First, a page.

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IPRA Ousts Attorney Over Twitter Interaction With Drug Dealer

Chicago’s Independent Police Review Authority forced its chief investigative law officer, Lindsay Wilson Gowin, to resign July 15 after she exchanged dozens of private messages with a Twitter user who claimed to be part of a drug-dealing gang on the city’s South Side. IPRA says Gowin made misrepresentations and that the agency has “concerns about her judgment.” Gowin says she was just trying to get information about potential police corruption. Chip Mitchell reports.

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Sharon Fairley

Sharon F. Fairley, chief administrator of Chicago’s Independent Police Review Authority, forced the July 15 resignation of Lindsay Wilson Gowin, a staff attorney of the agency. Gowin had exchanged messages with a Twitter user who claimed to be part of a drug-dealing gang. IPRA says it had concerns about Gowin’s judgment. Gowin says she was just trying to get information about potential police corruption.

Associated Press

A Chicago agency that looks into police misconduct has booted one of its staff attorneys over social-media use, WBEZ has learned.

The Independent Police Review Authority forced chief investigative law officer Lindsay Wilson Gowin to resign after she exchanged dozens of private Twitter messages with a user of that network who claimed to be part of a drug-dealing gang on the city’s South Side.

In that conversation, which took place July 1, the gang member showed Gowin a video of a plainclothes officer frisking men in front of an unmarked police SUV. The gang member accused the officer of extorting “crack and cash” from the group “at least three times a week.”

“Wow,” Gowin replied. “Get his name and star number, and let me know. I will have him fired.”

When the gang member signaled that the officer’s life could be in danger, Gowin had a suggestion: “How about we work together to make this stop quick, because nobody benefits from a dead cop or a life sentence.”

Gowin turned in screen shots of the conversation to her IPRA superiors. Agency spokeswoman Mia Sissac said IPRA forwarded material to the police department’s Internal Affairs Division, which investigates alleged cop corruption.

WBEZ obtained a redacted version of the screen shots from IPRA using the Illinois Freedom of Information Act. They show more than 150 messages between Gowin and the gang member.

Near the beginning of the exchange, Gowin asked about a gang conflict in that part of the city: “What would it take to get both sides to stop trying to kill each other? Also, why has no one taken out [redacted name]’s worthless ass so far?”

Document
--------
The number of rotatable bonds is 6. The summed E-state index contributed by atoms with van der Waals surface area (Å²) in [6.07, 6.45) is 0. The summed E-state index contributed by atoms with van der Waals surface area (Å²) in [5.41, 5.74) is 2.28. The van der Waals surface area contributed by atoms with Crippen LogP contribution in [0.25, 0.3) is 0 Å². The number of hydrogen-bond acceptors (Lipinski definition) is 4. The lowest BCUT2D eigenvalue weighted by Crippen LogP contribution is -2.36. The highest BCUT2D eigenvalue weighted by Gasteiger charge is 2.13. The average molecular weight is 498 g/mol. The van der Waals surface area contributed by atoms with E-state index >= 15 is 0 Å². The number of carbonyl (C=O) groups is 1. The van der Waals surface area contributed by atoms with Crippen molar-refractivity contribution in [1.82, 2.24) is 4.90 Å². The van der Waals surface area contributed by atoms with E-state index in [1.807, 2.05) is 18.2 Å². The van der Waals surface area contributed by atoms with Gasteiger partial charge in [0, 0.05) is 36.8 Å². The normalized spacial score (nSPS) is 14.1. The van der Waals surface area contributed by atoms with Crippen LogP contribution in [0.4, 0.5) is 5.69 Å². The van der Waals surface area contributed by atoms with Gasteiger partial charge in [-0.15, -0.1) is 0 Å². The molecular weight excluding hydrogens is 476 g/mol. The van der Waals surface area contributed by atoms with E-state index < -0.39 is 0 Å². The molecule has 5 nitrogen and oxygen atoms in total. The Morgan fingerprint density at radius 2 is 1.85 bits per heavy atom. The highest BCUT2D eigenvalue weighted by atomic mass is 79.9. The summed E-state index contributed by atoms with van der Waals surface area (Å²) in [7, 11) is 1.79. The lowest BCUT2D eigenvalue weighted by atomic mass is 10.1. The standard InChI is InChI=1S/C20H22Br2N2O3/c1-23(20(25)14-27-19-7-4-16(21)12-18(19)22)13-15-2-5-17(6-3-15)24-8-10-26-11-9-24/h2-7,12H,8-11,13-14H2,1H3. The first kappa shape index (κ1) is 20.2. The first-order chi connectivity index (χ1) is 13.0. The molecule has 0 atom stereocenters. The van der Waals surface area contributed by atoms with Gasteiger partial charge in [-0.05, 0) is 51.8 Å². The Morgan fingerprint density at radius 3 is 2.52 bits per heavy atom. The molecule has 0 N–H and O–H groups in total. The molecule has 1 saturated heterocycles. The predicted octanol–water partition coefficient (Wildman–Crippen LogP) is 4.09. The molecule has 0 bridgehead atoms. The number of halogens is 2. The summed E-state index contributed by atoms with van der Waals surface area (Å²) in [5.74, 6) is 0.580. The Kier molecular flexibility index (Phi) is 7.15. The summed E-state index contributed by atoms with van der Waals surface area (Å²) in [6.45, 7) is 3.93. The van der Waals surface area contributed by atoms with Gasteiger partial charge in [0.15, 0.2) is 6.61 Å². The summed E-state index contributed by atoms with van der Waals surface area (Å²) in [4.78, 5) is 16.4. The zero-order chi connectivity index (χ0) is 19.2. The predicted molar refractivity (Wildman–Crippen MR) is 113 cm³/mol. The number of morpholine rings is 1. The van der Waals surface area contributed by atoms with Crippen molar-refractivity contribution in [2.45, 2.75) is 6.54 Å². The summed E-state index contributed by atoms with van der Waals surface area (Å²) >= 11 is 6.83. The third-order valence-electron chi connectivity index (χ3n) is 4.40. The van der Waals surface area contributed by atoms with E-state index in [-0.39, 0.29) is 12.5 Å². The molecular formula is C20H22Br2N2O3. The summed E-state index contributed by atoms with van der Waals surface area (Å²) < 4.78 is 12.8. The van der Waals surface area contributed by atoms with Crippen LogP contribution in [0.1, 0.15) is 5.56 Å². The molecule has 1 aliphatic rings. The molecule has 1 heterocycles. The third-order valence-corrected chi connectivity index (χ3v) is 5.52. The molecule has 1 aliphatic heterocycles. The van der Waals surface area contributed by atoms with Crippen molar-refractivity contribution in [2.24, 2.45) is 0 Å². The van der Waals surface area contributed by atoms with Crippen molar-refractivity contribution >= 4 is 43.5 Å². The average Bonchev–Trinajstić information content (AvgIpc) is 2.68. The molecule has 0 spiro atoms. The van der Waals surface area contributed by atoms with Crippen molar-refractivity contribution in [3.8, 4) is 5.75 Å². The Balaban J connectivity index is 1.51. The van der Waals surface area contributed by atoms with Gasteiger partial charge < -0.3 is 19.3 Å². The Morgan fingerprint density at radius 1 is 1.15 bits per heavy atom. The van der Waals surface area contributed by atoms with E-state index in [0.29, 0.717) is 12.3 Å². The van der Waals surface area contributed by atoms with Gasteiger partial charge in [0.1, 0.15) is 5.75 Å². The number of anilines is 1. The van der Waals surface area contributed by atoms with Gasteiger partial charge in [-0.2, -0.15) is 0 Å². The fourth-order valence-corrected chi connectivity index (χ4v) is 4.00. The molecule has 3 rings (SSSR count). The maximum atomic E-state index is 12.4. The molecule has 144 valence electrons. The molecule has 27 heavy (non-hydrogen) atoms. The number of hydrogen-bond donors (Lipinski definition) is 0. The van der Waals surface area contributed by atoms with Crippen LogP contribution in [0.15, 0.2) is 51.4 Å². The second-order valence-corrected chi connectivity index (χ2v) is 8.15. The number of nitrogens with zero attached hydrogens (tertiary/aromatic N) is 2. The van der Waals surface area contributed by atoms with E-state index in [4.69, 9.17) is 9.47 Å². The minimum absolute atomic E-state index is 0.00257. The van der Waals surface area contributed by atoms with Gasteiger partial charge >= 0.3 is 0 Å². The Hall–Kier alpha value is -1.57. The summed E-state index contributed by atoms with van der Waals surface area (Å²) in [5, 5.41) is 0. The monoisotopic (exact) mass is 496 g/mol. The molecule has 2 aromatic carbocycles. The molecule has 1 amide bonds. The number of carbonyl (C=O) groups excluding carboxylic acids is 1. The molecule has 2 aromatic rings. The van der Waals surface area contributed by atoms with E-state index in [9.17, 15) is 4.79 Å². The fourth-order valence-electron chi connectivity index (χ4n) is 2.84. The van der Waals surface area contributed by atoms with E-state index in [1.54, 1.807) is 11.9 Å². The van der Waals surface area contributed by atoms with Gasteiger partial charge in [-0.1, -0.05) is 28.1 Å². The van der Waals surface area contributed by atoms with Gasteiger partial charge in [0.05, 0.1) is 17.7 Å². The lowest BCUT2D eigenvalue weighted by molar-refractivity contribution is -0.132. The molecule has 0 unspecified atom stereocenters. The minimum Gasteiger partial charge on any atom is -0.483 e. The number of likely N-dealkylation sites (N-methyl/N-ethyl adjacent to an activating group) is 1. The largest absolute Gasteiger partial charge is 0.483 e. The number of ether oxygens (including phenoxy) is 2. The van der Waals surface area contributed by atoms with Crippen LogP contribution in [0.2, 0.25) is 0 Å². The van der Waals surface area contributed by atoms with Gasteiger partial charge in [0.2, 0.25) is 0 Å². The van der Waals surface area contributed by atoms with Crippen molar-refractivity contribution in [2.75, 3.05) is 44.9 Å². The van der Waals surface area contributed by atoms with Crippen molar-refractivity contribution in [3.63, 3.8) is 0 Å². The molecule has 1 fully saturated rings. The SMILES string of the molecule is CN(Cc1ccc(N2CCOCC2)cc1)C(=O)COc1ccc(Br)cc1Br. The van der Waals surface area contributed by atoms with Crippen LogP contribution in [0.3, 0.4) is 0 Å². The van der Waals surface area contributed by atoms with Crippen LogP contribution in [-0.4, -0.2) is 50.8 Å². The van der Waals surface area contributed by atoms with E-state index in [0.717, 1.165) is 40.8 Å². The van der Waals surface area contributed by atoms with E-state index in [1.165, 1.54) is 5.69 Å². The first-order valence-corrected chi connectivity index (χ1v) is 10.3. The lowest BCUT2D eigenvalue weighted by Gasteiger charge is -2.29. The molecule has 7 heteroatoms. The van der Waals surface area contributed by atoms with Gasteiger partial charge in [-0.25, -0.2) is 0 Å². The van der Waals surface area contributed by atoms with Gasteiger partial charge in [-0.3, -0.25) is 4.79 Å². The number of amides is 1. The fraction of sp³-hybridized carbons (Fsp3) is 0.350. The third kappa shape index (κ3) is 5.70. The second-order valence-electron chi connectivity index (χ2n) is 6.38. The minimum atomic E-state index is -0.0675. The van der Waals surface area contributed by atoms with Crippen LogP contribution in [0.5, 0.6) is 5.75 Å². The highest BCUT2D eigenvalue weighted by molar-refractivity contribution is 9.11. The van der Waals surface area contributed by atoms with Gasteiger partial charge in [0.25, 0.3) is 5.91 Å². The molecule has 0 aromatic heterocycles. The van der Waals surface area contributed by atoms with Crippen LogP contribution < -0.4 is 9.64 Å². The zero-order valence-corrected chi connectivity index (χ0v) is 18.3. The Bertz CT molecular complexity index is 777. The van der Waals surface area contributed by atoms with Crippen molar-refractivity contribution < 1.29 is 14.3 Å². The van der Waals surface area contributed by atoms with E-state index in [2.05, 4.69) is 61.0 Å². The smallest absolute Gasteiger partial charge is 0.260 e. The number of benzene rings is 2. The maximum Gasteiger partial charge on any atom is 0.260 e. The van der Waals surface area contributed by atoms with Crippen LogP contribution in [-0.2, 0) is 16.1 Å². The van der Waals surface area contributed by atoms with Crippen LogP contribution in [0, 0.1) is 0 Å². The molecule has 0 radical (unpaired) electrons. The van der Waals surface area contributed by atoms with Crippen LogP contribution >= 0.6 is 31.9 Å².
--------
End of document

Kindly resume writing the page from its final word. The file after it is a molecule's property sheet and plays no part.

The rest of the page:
Gowin told WBEZ she was merely pointing out that the gangs themselves were aware that more violence would not end the conflict. She said the reply from the gang member showed that her point was understood.

“If one of us backs down,” the gang member wrote, “other gangs will take us as weak and try to take over.”

Still, Sissac said this portion of Gowin’s online interaction “raised concerns about her judgment.”

In a written statement, IPRA Chief Administrator Sharon R. Fairley said that “Gowin’s recent departure from the agency was based on performance-related issues.”

“As an agency we are committed to doing our work with integrity, transparency, independence and timeliness,” Fairley said. “We expect all of our employees to exercise good judgment and conduct themselves in a manner that is consistent with these goals.”

Sissac said IPRA did not have an issue with staff members gathering information through social media but said some of Gowin’s messages misrepresented her authority and the agency’s jurisdiction.

“I am now the head of investigations at the new police oversight agency,” Gowin wrote to the gang member. “This new agency is not fucking around.”

Sissac said the head of IPRA investigations is Fairley, not Gowin.

Gowin also asked the gang member whether it would be “feasible for investigators to do surveillance” as the cop engaged in the alleged extortion.

“Do you think he might come by this morning?” Gowin asked. “I might be able to put a team out there if someone could tell us where to position ourselves to see but not be seen.”

Sissac said IPRA is not authorized to perform surveillance or investigate corruption allegations.

Gowin acknowledged she “could have been more precise” about her role in IPRA and about the agency’s authority but said the gang member “was not interested in IPRA’s org chart” or jurisdictional issues.

“I was trying to communicate with him that he was confiding in someone who could and would take action to make sure the allegations were investigated,” Gowin said.

Gowin, 36, grew up in downstate Fisher and received a Columbia University law degree in 2004. She was admitted to the Illinois bar later that year.

Fairley created Gowin’s job this year to beef up legal oversight of IPRA investigations. Gowin’s resignation came less than seven weeks after she joined the agency.

For the previous four years, Gowin defended police officers and the city as an assistant corporation counsel in the Law Department’s Federal Civil Rights Litigation Division, a unit under fire for its handling of potential evidence. In June, the city listed her salary as $67,152.

Gowin has never been a subject of a public disciplinary proceeding at the state’s Attorney Registration and Disciplinary Commission, a spokesman for that agency says.

Chip Mitchell reports out of WBEZ’s West Side studio. Follow him on Twitter @ChipMitchell1 and @WBEZoutloud, and connect with him through Facebook, Google+ and LinkedIn.

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